Fig. 2: Black box

Based on what was discussed in the previous section, the properties that our system has can be summarized as follows:

  • We need two inputs that should be learned/detected/adapted to,
  • We need one input to switch on the memory.
  • We need to alternate between at least three states. That is why we decided to use two state variables - cI and p22cII. -------- ARE YOU SURE ABOUT THAT?
  • We need four florescent signals for the outputs. One could also decide to take six output signals into account, to further distinguish the learning phase from the recognition phase. However, we restricted ourselves to 4 outputs to reduce the number of genes that are needed to implement the signals.
Fig. 3: System overview. AHL, IPTG and aTc are passing the cell membrane where they build complexes with the sensor proteins LuxR, LacI and TetR. These sensor proteins and/or complexes are used to control memory formation and the production of the reporter proteins. The memory content is represented by the proteins cI and p22cII that repress the production of each other. YFP, RFP, CFP and GFP stand for yellow, red, cyan and green florescent protein, respectively.

Based on the above, the internal structure of the system can be defined, and it can be seen in Fig. 3. However, we had to keep in mind that the proposed system should be implemented in DNA, and that it would be sensitive to noise. As a result, we took several actions to achieve better experimental results and easier DNA construction:

  • To be more robust against perturbations, we coupled the state variables cI and p22cII in the way that is well known from memory circuits. Based on this approach, one state variable is depressing the other one, and the system's internal toggle has the possibility of reaching two stable states.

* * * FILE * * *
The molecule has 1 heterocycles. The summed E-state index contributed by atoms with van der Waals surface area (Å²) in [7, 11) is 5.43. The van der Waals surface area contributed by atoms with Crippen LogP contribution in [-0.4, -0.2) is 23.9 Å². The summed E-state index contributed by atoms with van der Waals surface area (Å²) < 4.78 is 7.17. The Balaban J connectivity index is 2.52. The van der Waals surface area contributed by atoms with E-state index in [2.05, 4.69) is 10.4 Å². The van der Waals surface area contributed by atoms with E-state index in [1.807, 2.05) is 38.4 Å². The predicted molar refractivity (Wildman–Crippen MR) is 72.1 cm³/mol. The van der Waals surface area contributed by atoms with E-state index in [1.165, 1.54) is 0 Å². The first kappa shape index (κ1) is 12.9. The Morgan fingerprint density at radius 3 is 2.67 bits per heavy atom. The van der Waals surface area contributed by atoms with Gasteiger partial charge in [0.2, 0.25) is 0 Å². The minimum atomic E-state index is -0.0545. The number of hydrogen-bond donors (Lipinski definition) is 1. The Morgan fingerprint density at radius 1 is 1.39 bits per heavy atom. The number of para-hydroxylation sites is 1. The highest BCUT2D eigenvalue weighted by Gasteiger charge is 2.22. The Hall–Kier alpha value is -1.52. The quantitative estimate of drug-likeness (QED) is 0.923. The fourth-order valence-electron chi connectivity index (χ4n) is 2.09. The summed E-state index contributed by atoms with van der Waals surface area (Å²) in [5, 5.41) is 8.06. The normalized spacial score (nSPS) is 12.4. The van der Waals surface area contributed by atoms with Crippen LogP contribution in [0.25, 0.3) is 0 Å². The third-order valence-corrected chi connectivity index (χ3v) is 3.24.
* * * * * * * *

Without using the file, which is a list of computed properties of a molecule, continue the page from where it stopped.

• Since - due to their size - proteins can only hardly pass the cell membrane (if they are not actively transported through the cell membrane), we decided to use the much smaller inducer molecules AHL, IPTG and aTc as inputs. However, since these inducers cannot directly act on the transcription of the DNA nor on the production of proteins, we need to produce the sensor proteins LuxR, LacI and TetR that build complexes with AHL, IPTG and aTc, respectively.
  • The sensor proteins and complexes are used to control the memory formation and the production of the florescent reporter proteins YFP, RFP, CFP and GFP.

.:: Detailed Model ::.

In this section we are transferring our model into a more detailed descriptions of the involved molecules and proteins.


As shown in Figure 4, the proteins that act as sensors for the inducer signals are constituitively produced.

Fig. 4: The proteins that act as sensors are constituitively produced.


The memory control are based on the following underlying mechanisms:

  • The sensor proteins form complexes together with the inducers. These complexes are used to either activate (in case of the complex consisting of luxR and AHL) or repress (in case of the complexes consisting of LacI and IPTG as well as TetR and aTc) the DNA transciption of the proteins cI and p22cII.
  • Futhermore, p22cII and cI repress the DNA transciption of each other.
Fig. 5: Learning system. Depending on the inputs IPTG or aTc the proteins cI and p22cII are produced.
  • Figure 5 shows the protein production system that is used during the learning phase where there is still no cI or p22cII produced so far. If either IPTG or aTc is added, cI or p22cII are produced, respecively. Since no AHL is present the inner toggle switch (see Figure 6) is turned off.
Fig. 6: Memory system. If AHL is present the production of either cI or p22cII is continued.
  • During the memory phase AHL is added and the IPTG and aTc are removed. That is why only the inner toggle switch (see Figure 6) is turned on while the protein production systems shown in Figure 5 are disactivated. Depending on what was produced during the learing phase either the production of cI or p22cII is continued. That is why the system can act as an memory that is actively keeping the information that it learned.